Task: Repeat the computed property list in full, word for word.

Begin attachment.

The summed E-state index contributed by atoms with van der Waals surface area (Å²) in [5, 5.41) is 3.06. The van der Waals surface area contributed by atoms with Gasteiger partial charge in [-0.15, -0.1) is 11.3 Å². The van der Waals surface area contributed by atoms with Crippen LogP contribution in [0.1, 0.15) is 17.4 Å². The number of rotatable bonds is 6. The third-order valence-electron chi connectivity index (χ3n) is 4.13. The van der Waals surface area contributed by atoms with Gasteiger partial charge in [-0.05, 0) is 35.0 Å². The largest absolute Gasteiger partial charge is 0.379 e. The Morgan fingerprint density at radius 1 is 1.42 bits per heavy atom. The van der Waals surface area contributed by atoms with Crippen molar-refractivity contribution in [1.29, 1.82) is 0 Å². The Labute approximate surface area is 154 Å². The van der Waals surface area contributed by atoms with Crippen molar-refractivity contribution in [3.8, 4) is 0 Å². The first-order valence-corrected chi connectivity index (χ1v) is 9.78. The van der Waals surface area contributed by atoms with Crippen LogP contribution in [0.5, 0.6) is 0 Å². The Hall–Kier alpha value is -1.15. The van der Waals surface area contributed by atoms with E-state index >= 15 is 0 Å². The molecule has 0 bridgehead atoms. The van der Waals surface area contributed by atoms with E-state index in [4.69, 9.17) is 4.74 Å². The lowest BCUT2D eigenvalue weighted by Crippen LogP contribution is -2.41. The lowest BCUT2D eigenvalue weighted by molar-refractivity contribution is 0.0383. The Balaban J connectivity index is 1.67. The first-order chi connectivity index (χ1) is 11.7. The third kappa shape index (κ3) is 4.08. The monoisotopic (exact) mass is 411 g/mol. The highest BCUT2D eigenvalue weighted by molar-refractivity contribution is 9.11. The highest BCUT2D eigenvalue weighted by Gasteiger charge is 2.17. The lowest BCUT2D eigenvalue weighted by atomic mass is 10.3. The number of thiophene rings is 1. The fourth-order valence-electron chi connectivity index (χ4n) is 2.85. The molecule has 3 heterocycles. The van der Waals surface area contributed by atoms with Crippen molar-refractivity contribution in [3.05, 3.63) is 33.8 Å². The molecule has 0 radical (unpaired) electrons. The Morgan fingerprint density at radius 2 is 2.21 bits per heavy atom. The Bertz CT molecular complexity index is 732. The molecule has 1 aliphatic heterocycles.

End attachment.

The summed E-state index contributed by atoms with van der Waals surface area (Å²) in [5, 5.41) is 3.06. The van der Waals surface area contributed by atoms with Gasteiger partial charge in [-0.15, -0.1) is 11.3 Å². The van der Waals surface area contributed by atoms with Crippen LogP contribution in [0.1, 0.15) is 17.4 Å². The number of rotatable bonds is 6. The third-order valence-electron chi connectivity index (χ3n) is 4.13. The van der Waals surface area contributed by atoms with Gasteiger partial charge in [-0.05, 0) is 35.0 Å². The largest absolute Gasteiger partial charge is 0.379 e. The Morgan fingerprint density at radius 1 is 1.42 bits per heavy atom. The van der Waals surface area contributed by atoms with Crippen molar-refractivity contribution in [1.29, 1.82) is 0 Å². The Labute approximate surface area is 154 Å². The van der Waals surface area contributed by atoms with Crippen molar-refractivity contribution in [3.8, 4) is 0 Å². The first-order valence-corrected chi connectivity index (χ1v) is 9.78. The van der Waals surface area contributed by atoms with Crippen LogP contribution in [0.5, 0.6) is 0 Å². The Hall–Kier alpha value is -1.15. The van der Waals surface area contributed by atoms with E-state index >= 15 is 0 Å². The molecule has 0 bridgehead atoms. The van der Waals surface area contributed by atoms with E-state index in [4.69, 9.17) is 4.74 Å². The lowest BCUT2D eigenvalue weighted by Crippen LogP contribution is -2.41. The lowest BCUT2D eigenvalue weighted by molar-refractivity contribution is 0.0383. The Balaban J connectivity index is 1.67. The first-order chi connectivity index (χ1) is 11.7. The third kappa shape index (κ3) is 4.08. The monoisotopic (exact) mass is 411 g/mol. The highest BCUT2D eigenvalue weighted by molar-refractivity contribution is 9.11. The highest BCUT2D eigenvalue weighted by Gasteiger charge is 2.17. The lowest BCUT2D eigenvalue weighted by atomic mass is 10.3. The number of thiophene rings is 1. The fourth-order valence-electron chi connectivity index (χ4n) is 2.85. The molecule has 3 heterocycles. The van der Waals surface area contributed by atoms with Crippen molar-refractivity contribution in [3.05, 3.63) is 33.8 Å². The molecule has 0 radical (unpaired) electrons. The Morgan fingerprint density at radius 2 is 2.21 bits per heavy atom. The Bertz CT molecular complexity index is 732. The molecule has 1 aliphatic heterocycles.